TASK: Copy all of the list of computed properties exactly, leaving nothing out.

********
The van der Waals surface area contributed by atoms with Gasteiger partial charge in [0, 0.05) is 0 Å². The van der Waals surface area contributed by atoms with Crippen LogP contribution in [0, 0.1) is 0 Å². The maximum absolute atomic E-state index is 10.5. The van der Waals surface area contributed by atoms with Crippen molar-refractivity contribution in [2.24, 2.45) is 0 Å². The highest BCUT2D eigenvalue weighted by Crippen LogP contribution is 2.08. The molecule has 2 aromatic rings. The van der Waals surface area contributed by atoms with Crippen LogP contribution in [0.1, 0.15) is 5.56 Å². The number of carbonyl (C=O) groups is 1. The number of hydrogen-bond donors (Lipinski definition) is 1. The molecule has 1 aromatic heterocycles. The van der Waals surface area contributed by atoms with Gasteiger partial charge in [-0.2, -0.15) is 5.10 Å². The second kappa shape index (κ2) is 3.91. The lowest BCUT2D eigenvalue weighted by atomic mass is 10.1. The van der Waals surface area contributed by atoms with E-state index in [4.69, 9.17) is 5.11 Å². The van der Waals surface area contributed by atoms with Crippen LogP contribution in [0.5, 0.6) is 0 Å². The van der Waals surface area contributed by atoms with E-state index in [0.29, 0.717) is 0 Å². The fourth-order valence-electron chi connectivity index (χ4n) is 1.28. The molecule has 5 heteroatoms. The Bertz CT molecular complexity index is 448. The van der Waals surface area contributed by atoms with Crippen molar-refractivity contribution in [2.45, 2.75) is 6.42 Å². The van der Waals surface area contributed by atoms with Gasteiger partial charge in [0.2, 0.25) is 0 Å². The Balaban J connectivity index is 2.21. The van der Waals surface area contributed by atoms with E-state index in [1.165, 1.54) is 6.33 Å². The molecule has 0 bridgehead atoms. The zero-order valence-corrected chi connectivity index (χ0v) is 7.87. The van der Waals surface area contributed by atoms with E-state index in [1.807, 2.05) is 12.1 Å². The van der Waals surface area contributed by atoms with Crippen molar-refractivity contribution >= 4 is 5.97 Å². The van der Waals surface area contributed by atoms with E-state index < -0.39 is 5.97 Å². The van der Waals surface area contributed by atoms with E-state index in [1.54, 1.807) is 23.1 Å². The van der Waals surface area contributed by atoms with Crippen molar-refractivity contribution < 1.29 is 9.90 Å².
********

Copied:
The van der Waals surface area contributed by atoms with Gasteiger partial charge in [0, 0.05) is 0 Å². The van der Waals surface area contributed by atoms with Crippen LogP contribution in [0, 0.1) is 0 Å². The maximum absolute atomic E-state index is 10.5. The van der Waals surface area contributed by atoms with Crippen molar-refractivity contribution in [2.24, 2.45) is 0 Å². The highest BCUT2D eigenvalue weighted by Crippen LogP contribution is 2.08. The molecule has 2 aromatic rings. The van der Waals surface area contributed by atoms with Crippen LogP contribution in [0.1, 0.15) is 5.56 Å². The number of carbonyl (C=O) groups is 1. The number of hydrogen-bond donors (Lipinski definition) is 1. The molecule has 1 aromatic heterocycles. The van der Waals surface area contributed by atoms with Gasteiger partial charge in [-0.2, -0.15) is 5.10 Å². The second kappa shape index (κ2) is 3.91. The lowest BCUT2D eigenvalue weighted by atomic mass is 10.1. The van der Waals surface area contributed by atoms with E-state index in [4.69, 9.17) is 5.11 Å². The van der Waals surface area contributed by atoms with Crippen LogP contribution in [0.5, 0.6) is 0 Å². The van der Waals surface area contributed by atoms with E-state index in [0.29, 0.717) is 0 Å². The fourth-order valence-electron chi connectivity index (χ4n) is 1.28. The molecule has 5 heteroatoms. The Bertz CT molecular complexity index is 448. The van der Waals surface area contributed by atoms with Crippen molar-refractivity contribution in [2.45, 2.75) is 6.42 Å². The van der Waals surface area contributed by atoms with Gasteiger partial charge in [0.2, 0.25) is 0 Å². The Balaban J connectivity index is 2.21. The van der Waals surface area contributed by atoms with E-state index in [1.165, 1.54) is 6.33 Å². The molecule has 0 bridgehead atoms. The zero-order valence-corrected chi connectivity index (χ0v) is 7.87. The van der Waals surface area contributed by atoms with E-state index in [1.807, 2.05) is 12.1 Å². The van der Waals surface area contributed by atoms with Crippen molar-refractivity contribution >= 4 is 5.97 Å². The van der Waals surface area contributed by atoms with E-state index < -0.39 is 5.97 Å². The van der Waals surface area contributed by atoms with E-state index in [1.54, 1.807) is 23.1 Å². The van der Waals surface area contributed by atoms with Crippen molar-refractivity contribution < 1.29 is 9.90 Å².